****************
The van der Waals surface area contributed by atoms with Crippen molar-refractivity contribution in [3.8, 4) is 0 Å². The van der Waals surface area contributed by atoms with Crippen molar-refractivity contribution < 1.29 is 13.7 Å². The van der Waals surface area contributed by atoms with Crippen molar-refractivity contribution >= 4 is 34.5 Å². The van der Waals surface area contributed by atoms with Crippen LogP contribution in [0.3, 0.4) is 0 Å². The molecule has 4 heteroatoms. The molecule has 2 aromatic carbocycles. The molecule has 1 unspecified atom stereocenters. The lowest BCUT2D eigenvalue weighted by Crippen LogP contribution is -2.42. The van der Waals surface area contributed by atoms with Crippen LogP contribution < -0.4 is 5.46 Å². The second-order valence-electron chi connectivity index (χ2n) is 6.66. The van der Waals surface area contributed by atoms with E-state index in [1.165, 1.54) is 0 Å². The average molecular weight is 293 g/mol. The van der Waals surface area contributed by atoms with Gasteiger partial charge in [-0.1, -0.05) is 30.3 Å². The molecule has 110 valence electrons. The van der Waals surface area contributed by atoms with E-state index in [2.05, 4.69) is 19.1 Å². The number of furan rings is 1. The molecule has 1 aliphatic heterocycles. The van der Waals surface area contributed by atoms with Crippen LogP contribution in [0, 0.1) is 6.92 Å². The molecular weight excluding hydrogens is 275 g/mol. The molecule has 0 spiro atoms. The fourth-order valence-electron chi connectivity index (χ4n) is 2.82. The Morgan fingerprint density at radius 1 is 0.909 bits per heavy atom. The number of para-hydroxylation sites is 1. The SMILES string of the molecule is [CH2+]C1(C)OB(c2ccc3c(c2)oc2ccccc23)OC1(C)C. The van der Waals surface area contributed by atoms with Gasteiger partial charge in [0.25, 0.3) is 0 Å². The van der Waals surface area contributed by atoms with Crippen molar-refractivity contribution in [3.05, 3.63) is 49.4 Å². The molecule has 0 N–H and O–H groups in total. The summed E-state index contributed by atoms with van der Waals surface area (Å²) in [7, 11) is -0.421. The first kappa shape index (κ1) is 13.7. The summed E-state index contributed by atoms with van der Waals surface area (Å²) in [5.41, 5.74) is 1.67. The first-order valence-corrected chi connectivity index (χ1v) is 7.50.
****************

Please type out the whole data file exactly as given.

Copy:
The van der Waals surface area contributed by atoms with Crippen molar-refractivity contribution in [3.8, 4) is 0 Å². The van der Waals surface area contributed by atoms with Crippen molar-refractivity contribution < 1.29 is 13.7 Å². The van der Waals surface area contributed by atoms with Crippen molar-refractivity contribution >= 4 is 34.5 Å². The van der Waals surface area contributed by atoms with Crippen LogP contribution in [0.3, 0.4) is 0 Å². The molecule has 4 heteroatoms. The molecule has 2 aromatic carbocycles. The molecule has 1 unspecified atom stereocenters. The lowest BCUT2D eigenvalue weighted by Crippen LogP contribution is -2.42. The van der Waals surface area contributed by atoms with Crippen LogP contribution < -0.4 is 5.46 Å². The second-order valence-electron chi connectivity index (χ2n) is 6.66. The van der Waals surface area contributed by atoms with E-state index in [1.165, 1.54) is 0 Å². The average molecular weight is 293 g/mol. The van der Waals surface area contributed by atoms with Gasteiger partial charge in [-0.1, -0.05) is 30.3 Å². The molecule has 110 valence electrons. The van der Waals surface area contributed by atoms with E-state index in [2.05, 4.69) is 19.1 Å². The number of furan rings is 1. The molecule has 1 aliphatic heterocycles. The van der Waals surface area contributed by atoms with Crippen LogP contribution in [0, 0.1) is 6.92 Å². The molecular weight excluding hydrogens is 275 g/mol. The molecule has 0 spiro atoms. The fourth-order valence-electron chi connectivity index (χ4n) is 2.82. The Morgan fingerprint density at radius 1 is 0.909 bits per heavy atom. The number of para-hydroxylation sites is 1. The SMILES string of the molecule is [CH2+]C1(C)OB(c2ccc3c(c2)oc2ccccc23)OC1(C)C. The van der Waals surface area contributed by atoms with Gasteiger partial charge in [0.25, 0.3) is 0 Å². The van der Waals surface area contributed by atoms with Crippen molar-refractivity contribution in [3.05, 3.63) is 49.4 Å². The molecule has 0 N–H and O–H groups in total. The summed E-state index contributed by atoms with van der Waals surface area (Å²) in [7, 11) is -0.421. The first kappa shape index (κ1) is 13.7. The summed E-state index contributed by atoms with van der Waals surface area (Å²) in [5.41, 5.74) is 1.67. The first-order valence-corrected chi connectivity index (χ1v) is 7.50.